What WHO knows about monkeypox virus outbreak so far

World Health Organisation headquarters in Geneva, Switzerland. [Reuters]

The World Health Organisation (WHO) has announced an outbreak of monkeypox disease in about 12 member states worldwide as of Saturday, May 21 evening.

The cases were first reported on May 13 in Europe and North America, regions that are not endemic to cases of the monkeypox virus.

In a statement, the global health body says most people diagnosed with the virus are men who engage in intimate activities with other men.

As of Saturday, WHO says that 92 laboratories had confirmed cases of monkeypox and 28 suspected cases were still under investigation.

By then, no resultant death had been recorded.

“The virus is endemic in some animal populations in a number of countries, leading to occasional outbreaks among local people and travellers. The recent outbreaks reported across 12 countries so far are occurring in non-endemic countries,” WHO said in a statement.

Cases of monkeypox have been reported in the USA, UK, Sweden, Spain, Portugal, Netherlands, Italy, Germany, France, Canada, Belgium and Australia.

“Epidemiological investigations are ongoing, however, reported cases thus far have no established travel links to endemic areas. Based on currently available information, cases have mainly but not exclusively been identified amongst men who have sex with men (MSM) seeking care in primary care and sexual health clinics,” the statement went on.

What is monkeypox disease?

Monkeypox is a viral zoonosis (a virus transmitted to humans from animals) with symptoms very similar to those seen in the past in smallpox patients, although it is clinically less severe.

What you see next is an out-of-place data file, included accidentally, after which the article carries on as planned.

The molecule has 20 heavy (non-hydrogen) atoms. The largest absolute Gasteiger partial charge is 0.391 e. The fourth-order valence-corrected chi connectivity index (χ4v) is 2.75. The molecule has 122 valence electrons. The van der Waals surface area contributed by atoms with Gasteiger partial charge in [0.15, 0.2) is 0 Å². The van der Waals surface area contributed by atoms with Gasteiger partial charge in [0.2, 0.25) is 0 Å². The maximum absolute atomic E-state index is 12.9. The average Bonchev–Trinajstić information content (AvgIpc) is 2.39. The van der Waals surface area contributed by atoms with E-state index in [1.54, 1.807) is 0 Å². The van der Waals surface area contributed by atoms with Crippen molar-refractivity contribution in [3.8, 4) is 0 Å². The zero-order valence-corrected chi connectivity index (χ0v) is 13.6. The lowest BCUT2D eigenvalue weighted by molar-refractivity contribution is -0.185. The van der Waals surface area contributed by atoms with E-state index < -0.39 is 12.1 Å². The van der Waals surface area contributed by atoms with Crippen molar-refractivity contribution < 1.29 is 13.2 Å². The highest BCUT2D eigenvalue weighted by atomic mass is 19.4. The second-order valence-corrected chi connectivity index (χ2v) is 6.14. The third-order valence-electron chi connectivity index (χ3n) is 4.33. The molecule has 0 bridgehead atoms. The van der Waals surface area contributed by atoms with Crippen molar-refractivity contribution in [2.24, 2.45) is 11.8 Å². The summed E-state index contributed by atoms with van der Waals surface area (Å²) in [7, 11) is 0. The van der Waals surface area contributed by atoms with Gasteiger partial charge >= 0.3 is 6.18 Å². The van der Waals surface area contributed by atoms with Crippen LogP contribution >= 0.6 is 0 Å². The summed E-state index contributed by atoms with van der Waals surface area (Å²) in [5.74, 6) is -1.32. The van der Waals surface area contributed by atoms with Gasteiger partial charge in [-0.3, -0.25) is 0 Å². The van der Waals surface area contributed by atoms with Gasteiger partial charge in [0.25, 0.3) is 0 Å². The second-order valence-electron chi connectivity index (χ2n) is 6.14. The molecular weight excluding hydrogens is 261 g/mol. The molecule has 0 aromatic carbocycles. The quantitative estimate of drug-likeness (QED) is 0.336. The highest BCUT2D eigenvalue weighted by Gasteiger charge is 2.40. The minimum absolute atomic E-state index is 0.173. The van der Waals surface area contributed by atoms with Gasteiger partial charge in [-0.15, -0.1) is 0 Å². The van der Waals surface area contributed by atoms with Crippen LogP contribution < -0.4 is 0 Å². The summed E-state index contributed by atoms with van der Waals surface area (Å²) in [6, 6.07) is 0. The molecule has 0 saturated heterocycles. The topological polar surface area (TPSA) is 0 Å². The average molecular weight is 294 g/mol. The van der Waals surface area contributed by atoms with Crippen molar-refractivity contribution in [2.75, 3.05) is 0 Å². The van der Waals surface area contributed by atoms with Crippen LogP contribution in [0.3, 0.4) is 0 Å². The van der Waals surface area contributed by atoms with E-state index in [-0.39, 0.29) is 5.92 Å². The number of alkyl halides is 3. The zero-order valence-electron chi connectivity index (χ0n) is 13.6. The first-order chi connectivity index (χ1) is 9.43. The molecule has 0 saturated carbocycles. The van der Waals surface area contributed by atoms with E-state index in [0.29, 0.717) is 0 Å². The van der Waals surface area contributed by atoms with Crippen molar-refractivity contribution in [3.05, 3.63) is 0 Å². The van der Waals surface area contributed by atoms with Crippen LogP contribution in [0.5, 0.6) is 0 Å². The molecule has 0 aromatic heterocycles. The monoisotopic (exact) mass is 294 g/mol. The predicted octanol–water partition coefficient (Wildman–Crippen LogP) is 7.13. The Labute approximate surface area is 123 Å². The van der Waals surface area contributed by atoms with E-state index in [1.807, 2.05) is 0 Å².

It is caused by the monkeypox virus which belongs to the orthopoxvirus genus of the Poxviridae family.

Monkeypox also triggers enlarged lymph nodes and, eventually, distinctive fluid-filled lesions on the face, hands and feet.

Most people recover from monkeypox in a few weeks without treatment.

How does it spread and what symptoms?

Monkeypox virus is transmitted from one person to another by close contact with lesions, body fluids, respiratory droplets and contaminated materials such as bedding.

Monkeypox spreads through close contact, therefore, people who closely interact with someone who is infectious are at greater risk for infection: this includes health workers, household members and sexual partners.

Contact with live and dead animals through hunting and consumption of wild game or bush meat are known risk factors.

The incubation period of monkeypox is usually from 6 to 13 days but can range from 5 to 21 days.

The disease is often self-limiting with symptoms usually resolving spontaneously within 14 to 21 days.

Symptoms can be mild or severe, and lesions can be very itchy or painful.

This morning,  Belgium became the first country to impose mandatory 21-day monkeypox quarantine on monkeypox patients.

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